Due to work constraints, I was limited to listening to pieces of the extended regular season of the White Sox over the last two evenings on the radio. Even though the one-game playoff to determine the AL Central championship turned out to be what one of my friends thought was the best baseball game that he had ever seen as a Sox fan (even better than Game 1 of the 2005 World Series, in his opinion) and I wasn’t able to watch it, I haven’t stopped smiling for hours. (By the way, the Twins over the course of this season have secured a place with Indiana, Michigan, Packers, and Pistons on my list of hated sports teams. Call me heartless, but I derive great joy out of seeing this team full of virtual David Ecksteins get squished like the gnats they are. We’ll see how well the Twins’ baseball philosophy will work when they move out of that indoor Hefty bag-walled shag carpet facility and into an actual ballpark.) The past week for the White Sox has been a microcosm of the past season – looking completely listless and failing at all facets of the game during a critical series and then turning around a couple of days later to put together almost picture-perfect baseball. As a result, I wouldn’t be surprised if the Sox proceed to get swept by the Devil Rays or the South Siders go on a 11-1 run a la 2005 – we’ve gone through 163 games and no one has any better read on this team today compared to Opening Day.
As tense as the regular season was, the one thing that I’ll look forward to this postseason is that I almost have a loose feeling as a result of the White Sox winning the World Series three years ago. This isn’t to say that I’m complacent or satisfied – I’ll be throwing inanimate objects at my television this month as much as ever. However, there isn’t the extra checked-in luggage full of bad history and karma making me wonder if I will ever live to the see the Sox win it all. Instead, all Sox fans can simply focus on this particular team and this particular year without worrying about a flurry of “Eight Men Out” clips.
Obviously, this isn’t going to be the case for my Cubs fan brethren, who will be subjected a continuous loop of billy goats, black cats, and Bartman for as long as the team is still playing in the postseason. Let me say something nice about real Cubs fans for once (by real, I mean people like Minneapolis Red Sox, TK, Marc, Ted Lilly Fan Club, and many others out there as opposed to the Big Ten Greek Reunion/Iowa tour bus “Wrigley Field fan” crowd) – their loyalty is the envy of every other sports fan base in the country, they break the stereotypes of the lackadaisical fans that supposedly only enjoy the beer garden atmosphere of Wrigley by taking over opposing teams’ stadiums all across the country, and, at the end of the day, truly deserve to get the payoff of a world championship. Anyone that believes that real Cubs fans are part of a happy-go-lucky fan base that doesn’t care about whether their team loses is either ignorant or completely blinded by anti-Cubs bias. As a White Sox fan that lived steps from Wrigley Field on the evening of Game 6 of the 2003 NLCS, I realized that no fan base that gave that much should endure that type of pain (well, except for those Hoosier Satan’s Spawn enablers).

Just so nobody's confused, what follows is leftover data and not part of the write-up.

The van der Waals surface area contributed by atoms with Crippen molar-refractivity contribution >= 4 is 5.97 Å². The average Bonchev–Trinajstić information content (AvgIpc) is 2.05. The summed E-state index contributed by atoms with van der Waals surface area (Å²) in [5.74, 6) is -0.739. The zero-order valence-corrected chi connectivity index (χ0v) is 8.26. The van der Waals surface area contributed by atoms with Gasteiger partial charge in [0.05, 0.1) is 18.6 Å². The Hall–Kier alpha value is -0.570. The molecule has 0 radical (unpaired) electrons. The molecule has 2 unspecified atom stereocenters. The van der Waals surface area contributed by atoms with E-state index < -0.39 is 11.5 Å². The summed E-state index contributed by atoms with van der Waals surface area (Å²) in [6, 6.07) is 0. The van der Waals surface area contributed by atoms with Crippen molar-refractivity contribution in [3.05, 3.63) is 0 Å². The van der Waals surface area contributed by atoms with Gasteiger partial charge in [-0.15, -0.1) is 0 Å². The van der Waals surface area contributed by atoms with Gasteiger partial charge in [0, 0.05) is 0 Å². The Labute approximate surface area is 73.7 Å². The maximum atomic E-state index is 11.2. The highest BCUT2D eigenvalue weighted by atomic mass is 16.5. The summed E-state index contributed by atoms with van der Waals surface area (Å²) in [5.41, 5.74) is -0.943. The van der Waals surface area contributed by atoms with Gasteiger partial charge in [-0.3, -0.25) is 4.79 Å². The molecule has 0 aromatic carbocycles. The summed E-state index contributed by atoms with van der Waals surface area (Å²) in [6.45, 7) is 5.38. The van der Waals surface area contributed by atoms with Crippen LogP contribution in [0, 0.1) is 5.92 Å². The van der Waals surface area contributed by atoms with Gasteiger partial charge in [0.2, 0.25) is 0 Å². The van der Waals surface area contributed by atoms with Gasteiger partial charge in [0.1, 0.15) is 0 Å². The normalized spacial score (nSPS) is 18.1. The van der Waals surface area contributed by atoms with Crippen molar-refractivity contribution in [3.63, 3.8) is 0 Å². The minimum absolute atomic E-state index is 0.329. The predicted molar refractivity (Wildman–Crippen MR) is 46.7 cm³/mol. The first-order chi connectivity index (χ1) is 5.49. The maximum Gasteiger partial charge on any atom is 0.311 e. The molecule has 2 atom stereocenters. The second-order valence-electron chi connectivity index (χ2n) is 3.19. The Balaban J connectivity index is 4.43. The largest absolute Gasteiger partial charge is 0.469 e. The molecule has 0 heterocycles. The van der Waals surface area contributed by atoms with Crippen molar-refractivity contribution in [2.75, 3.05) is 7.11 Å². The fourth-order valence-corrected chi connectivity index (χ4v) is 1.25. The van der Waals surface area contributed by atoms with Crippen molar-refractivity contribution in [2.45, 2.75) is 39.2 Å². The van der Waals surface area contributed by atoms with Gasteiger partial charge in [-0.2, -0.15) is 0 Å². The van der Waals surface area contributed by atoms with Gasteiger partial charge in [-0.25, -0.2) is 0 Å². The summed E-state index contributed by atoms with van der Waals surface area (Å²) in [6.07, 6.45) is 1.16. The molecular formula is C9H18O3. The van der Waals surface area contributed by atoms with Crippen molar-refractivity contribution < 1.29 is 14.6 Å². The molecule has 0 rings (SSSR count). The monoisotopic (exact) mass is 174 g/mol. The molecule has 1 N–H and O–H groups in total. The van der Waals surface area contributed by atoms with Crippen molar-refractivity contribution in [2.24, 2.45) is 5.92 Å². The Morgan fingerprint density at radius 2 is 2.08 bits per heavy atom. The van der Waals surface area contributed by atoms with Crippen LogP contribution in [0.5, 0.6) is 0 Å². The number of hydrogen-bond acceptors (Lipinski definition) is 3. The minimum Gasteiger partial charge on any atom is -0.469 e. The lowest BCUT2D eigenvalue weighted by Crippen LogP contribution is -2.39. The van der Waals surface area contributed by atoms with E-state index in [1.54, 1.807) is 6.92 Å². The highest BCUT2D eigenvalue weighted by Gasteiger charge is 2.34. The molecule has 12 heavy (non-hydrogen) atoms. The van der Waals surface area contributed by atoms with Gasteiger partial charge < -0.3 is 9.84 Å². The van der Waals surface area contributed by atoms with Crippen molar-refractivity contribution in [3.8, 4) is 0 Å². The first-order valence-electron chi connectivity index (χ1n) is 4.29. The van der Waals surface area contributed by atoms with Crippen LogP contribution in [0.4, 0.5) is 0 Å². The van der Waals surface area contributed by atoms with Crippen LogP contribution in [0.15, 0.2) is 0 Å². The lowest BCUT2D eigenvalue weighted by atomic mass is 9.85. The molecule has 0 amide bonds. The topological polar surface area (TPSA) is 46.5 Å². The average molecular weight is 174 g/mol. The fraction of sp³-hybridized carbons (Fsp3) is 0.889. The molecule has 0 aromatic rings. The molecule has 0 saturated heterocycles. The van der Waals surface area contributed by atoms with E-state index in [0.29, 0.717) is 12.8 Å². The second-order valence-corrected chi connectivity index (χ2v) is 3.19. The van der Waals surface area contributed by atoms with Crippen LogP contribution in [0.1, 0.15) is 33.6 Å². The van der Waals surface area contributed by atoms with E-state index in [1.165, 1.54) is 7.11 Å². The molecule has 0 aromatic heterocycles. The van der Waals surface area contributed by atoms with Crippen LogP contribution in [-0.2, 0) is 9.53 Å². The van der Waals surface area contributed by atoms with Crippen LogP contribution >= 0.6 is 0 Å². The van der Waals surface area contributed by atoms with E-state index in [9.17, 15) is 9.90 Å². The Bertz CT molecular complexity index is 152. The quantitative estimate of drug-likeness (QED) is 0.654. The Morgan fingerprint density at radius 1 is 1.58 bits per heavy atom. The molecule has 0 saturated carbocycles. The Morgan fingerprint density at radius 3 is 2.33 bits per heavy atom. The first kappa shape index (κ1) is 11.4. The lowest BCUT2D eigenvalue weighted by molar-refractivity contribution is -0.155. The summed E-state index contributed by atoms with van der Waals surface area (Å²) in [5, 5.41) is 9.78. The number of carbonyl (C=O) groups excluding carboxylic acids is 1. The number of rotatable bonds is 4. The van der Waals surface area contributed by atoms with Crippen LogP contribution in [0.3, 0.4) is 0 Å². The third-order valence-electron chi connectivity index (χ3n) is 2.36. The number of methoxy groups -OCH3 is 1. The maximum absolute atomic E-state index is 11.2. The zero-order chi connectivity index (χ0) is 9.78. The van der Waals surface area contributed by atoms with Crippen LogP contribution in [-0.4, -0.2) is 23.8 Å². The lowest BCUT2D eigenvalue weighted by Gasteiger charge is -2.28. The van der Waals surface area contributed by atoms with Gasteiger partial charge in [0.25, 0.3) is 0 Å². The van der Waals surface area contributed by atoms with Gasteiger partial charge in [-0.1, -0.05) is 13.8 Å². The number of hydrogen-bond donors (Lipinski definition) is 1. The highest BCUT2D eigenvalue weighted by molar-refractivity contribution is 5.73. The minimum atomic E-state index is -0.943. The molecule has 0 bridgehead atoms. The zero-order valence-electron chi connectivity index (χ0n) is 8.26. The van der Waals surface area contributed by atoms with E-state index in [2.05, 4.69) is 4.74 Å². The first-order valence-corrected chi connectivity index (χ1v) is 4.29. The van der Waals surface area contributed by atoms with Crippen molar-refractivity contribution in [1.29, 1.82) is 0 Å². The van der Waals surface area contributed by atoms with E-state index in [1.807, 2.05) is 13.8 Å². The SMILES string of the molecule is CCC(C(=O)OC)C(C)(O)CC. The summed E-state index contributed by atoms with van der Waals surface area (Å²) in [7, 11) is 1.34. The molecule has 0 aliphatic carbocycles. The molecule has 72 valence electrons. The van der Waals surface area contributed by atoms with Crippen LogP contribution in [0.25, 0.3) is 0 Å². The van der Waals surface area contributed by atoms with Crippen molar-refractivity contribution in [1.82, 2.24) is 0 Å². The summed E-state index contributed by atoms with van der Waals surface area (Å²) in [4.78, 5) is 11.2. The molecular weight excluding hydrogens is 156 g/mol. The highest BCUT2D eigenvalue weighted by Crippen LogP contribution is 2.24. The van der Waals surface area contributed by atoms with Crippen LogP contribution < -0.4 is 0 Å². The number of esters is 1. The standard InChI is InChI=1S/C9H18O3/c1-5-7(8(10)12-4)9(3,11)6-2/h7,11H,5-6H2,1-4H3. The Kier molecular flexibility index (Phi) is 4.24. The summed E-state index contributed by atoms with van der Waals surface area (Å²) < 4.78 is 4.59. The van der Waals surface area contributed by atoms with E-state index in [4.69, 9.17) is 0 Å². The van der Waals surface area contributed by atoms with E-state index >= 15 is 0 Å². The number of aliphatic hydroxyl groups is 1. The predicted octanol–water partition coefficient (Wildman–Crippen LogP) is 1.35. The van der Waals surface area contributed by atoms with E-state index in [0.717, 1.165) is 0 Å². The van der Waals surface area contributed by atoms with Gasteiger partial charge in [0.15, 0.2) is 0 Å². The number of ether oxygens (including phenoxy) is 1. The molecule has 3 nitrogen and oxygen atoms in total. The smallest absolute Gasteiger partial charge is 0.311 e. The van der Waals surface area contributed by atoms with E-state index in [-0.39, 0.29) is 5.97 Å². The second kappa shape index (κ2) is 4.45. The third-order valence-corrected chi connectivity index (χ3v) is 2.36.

Which brings us to the fact that will surely be repeated almost as much as the Cubs House of Horrors clip show – this year will be the first time that both Chicago teams are in the postseason in 102 years. In contrast, the Mets and Yankees both made the postseason for New York in 2006, the Dodgers and Angels made it for Los Angeles in 2004, and the Giants and A’s made it for the San Francisco Bay Area in 2003. The magnitude of the Cubs and Sox simultaneously being competitive, much less actually making to postseason play, cannot be understated. This is a town that has had such a dearth of good baseball teams over the years that it still celebrates famous collapsers/underachievers such as the ’69 Cubs, ’83 Sox, and ’84 Cubs (I can’t imagine New Yorkers building statues and naming streets after the 1995 AL Wild Card Winner Yankees). To suddenly have the prospect of a repeat of 1906 (where, by the way, the Hitless Wonder White Sox shockingly upset a Cubs team that still has the best single season record in history) is beyond the realm of comprehension for any Chicagoan. Just to be safe, I’m moving myself, the wife, and the cat to the basement until the end of the month with a power generator on standby. Of course, I’m willing to put up with Armageddon if it means seeing an all-Chicago World Series… as long as the White Sox come out on top.
(Image from ESPN.com)